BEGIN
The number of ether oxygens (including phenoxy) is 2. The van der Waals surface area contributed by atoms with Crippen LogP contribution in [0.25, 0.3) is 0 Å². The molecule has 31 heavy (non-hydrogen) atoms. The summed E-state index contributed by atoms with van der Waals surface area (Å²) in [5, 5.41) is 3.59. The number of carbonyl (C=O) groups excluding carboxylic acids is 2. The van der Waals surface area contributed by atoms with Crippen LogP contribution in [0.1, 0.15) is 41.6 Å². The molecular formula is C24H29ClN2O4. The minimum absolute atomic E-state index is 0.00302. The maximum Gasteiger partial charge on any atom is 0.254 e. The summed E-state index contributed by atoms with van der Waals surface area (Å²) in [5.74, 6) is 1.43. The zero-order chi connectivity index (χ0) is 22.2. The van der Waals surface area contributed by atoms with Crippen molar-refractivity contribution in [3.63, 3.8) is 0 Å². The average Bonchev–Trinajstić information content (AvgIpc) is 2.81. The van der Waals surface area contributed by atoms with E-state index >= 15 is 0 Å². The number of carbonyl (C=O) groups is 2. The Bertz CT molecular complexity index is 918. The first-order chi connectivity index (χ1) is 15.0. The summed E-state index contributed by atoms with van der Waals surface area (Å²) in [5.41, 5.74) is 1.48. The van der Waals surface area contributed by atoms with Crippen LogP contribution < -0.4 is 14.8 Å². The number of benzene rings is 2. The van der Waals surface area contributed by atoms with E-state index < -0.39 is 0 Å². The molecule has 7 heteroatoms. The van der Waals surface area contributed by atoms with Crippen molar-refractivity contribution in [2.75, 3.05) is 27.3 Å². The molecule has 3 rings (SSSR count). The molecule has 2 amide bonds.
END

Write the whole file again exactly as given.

The number of ether oxygens (including phenoxy) is 2. The van der Waals surface area contributed by atoms with Crippen LogP contribution in [0.25, 0.3) is 0 Å². The molecule has 31 heavy (non-hydrogen) atoms. The summed E-state index contributed by atoms with van der Waals surface area (Å²) in [5, 5.41) is 3.59. The number of carbonyl (C=O) groups excluding carboxylic acids is 2. The van der Waals surface area contributed by atoms with Crippen LogP contribution in [0.1, 0.15) is 41.6 Å². The molecular formula is C24H29ClN2O4. The minimum absolute atomic E-state index is 0.00302. The maximum Gasteiger partial charge on any atom is 0.254 e. The summed E-state index contributed by atoms with van der Waals surface area (Å²) in [5.74, 6) is 1.43. The zero-order chi connectivity index (χ0) is 22.2. The van der Waals surface area contributed by atoms with Crippen molar-refractivity contribution in [3.63, 3.8) is 0 Å². The average Bonchev–Trinajstić information content (AvgIpc) is 2.81. The van der Waals surface area contributed by atoms with E-state index >= 15 is 0 Å². The number of carbonyl (C=O) groups is 2. The Bertz CT molecular complexity index is 918. The first-order chi connectivity index (χ1) is 15.0. The summed E-state index contributed by atoms with van der Waals surface area (Å²) in [5.41, 5.74) is 1.48. The van der Waals surface area contributed by atoms with Crippen LogP contribution < -0.4 is 14.8 Å². The number of benzene rings is 2. The van der Waals surface area contributed by atoms with E-state index < -0.39 is 0 Å². The molecule has 7 heteroatoms. The van der Waals surface area contributed by atoms with Crippen molar-refractivity contribution in [2.75, 3.05) is 27.3 Å². The molecule has 3 rings (SSSR count). The molecule has 2 amide bonds.